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The headquarters of the Paris 2024 Olympics organizing committee, in Saint-Denis, France, on June 20.STEPHANIE LECOCQ/Reuters

France’s top financial prosecutor said Wednesday that investigations into the organization of the 2024 Paris Olympics have not revealed any serious corruption or influence peddling, and that his goal is not to disrupt the event.

Speaking in an interview with RTL radio, Jean-Francois Bohnert said the potential infractions currently investigated by the financial prosecutor’s office are “mainly formal.”

“It’s about favouritism, of illegal interest-taking,” he said. “It’s about the way certain contracts have been distributed, the arrangements … But I don’t see any elements, at least not at this stage, that would lead the investigation towards the most serious cases of corruption or influence peddling.”

French police searched the Paris Olympic organizing committee headquarters in June as part of corruption investigations into contracts linked to the event.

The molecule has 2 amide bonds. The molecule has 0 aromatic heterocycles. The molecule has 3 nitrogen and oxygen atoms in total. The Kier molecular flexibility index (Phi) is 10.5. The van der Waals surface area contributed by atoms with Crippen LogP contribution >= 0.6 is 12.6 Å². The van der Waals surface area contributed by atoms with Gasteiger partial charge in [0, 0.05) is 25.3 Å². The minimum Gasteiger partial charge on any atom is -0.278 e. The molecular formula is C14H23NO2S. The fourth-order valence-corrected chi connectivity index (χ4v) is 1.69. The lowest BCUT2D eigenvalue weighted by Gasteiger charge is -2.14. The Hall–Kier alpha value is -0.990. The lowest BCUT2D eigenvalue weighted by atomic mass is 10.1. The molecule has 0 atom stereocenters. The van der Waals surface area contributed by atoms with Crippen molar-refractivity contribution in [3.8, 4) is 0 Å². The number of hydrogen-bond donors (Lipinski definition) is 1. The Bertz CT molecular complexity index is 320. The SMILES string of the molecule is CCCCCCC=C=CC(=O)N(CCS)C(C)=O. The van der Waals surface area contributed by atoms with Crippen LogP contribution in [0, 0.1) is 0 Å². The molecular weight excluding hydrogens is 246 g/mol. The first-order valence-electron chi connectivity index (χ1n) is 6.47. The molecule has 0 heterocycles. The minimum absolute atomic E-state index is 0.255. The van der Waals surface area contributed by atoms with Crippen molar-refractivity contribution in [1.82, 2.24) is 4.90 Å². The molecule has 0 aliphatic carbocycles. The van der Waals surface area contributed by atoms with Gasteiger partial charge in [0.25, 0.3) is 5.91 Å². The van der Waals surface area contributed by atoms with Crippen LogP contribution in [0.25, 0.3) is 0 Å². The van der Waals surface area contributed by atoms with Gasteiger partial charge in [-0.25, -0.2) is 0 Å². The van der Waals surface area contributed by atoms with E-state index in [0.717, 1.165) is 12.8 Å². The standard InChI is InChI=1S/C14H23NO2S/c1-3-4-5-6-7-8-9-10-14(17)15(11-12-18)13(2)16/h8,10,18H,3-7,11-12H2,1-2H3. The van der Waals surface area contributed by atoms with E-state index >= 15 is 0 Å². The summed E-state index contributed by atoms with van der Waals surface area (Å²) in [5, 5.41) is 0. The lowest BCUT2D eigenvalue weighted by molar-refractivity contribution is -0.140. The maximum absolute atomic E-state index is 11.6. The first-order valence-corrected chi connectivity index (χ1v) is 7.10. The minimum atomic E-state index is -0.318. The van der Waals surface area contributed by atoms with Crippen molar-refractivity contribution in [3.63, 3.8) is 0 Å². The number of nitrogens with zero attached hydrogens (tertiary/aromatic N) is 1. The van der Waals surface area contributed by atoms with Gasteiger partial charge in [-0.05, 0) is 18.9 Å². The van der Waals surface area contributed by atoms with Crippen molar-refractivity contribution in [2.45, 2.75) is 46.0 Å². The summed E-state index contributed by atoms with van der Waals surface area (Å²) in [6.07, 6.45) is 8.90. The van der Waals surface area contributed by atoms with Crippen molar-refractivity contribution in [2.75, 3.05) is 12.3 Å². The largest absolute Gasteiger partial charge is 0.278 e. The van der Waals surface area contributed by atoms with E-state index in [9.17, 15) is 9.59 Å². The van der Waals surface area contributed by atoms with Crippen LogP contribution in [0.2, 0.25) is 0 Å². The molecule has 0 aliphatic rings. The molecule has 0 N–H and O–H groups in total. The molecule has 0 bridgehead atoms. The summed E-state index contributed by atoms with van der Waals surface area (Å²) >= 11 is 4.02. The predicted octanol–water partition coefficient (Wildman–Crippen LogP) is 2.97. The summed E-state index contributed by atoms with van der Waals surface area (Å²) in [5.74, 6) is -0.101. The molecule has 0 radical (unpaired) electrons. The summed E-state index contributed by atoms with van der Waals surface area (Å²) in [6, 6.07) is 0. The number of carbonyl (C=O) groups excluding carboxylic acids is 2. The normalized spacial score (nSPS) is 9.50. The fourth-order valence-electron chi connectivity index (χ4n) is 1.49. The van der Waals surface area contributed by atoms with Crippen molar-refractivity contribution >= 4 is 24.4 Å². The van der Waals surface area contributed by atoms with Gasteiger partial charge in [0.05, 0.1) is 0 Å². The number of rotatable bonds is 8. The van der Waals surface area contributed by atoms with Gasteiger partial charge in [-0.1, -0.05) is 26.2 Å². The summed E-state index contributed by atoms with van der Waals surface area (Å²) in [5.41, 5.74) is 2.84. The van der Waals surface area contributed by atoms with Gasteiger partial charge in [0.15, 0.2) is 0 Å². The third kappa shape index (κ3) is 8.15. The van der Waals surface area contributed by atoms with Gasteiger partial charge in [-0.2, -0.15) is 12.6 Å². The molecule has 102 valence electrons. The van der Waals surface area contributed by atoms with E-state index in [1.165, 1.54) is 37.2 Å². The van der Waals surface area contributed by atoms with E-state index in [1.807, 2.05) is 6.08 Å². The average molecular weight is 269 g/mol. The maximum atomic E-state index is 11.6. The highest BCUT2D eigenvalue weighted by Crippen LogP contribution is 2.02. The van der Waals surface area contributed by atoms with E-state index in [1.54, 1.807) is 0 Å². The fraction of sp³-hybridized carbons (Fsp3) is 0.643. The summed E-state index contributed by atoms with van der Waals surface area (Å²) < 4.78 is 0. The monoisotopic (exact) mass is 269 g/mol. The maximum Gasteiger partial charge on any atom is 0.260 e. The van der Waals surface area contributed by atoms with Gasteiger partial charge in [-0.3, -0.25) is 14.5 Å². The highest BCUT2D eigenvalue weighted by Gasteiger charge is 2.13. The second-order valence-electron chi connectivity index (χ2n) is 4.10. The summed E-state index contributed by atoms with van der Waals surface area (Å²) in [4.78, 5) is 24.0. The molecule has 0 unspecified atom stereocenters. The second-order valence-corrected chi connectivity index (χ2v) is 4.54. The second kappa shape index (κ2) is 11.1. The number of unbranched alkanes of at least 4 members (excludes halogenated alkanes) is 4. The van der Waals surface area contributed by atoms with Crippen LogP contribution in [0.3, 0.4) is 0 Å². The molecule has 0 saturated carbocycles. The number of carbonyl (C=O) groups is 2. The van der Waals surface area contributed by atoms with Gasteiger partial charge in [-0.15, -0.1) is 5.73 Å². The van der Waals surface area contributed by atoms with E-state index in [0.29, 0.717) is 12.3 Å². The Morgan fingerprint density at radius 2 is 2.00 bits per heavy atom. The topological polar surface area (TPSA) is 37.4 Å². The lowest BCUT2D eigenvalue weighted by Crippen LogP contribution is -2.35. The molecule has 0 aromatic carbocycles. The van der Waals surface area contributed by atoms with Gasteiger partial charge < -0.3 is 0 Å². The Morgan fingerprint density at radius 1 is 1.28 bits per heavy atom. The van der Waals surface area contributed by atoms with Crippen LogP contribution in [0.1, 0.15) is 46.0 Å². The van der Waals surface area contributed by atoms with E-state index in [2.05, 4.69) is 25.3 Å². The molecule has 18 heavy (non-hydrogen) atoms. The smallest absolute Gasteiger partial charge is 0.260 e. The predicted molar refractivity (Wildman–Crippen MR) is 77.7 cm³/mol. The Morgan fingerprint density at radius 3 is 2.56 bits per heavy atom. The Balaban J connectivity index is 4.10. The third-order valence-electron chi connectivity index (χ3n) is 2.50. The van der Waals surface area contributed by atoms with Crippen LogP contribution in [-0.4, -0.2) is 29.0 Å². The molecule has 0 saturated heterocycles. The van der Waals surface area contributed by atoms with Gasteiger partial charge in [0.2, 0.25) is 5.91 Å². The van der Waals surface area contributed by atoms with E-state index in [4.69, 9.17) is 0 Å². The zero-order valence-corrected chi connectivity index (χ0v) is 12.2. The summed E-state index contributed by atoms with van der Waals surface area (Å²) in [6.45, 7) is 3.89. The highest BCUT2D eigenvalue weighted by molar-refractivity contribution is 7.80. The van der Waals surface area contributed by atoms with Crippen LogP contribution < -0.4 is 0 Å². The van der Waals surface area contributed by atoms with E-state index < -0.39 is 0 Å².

The search and other related raids were linked to two preliminary investigations of the Paris Olympics. One probe was opened in 2017 – the year Paris was picked by the International Olympic Committee as the 2024 host – and the other began last year.

Asked whether arrests could take place during the Olympics, Bonhert said the office wants to “ensure the smooth running of what is going to be a global event” and a “universal party.”

“It’s not up to us to come and disrupt that order,” he added. “And that’s why we started early enough. The searches that took place were carried out more than a year before the start of the Games.”

The probe, opened in 2017, is looking into suspected embezzlement of public funds and favouritism, and concerns about an unspecified contract reached by Paris organizers, the prosecutor’s office said in June.

The 2022 investigation followed an audit by the French Anti-Corruption Agency. The prosecutor’s office said that case targets suspected conflict of interest and favouritism involving several contracts reached by the organizing committee and Solideo, the public body in charge of Olympic infrastructure.

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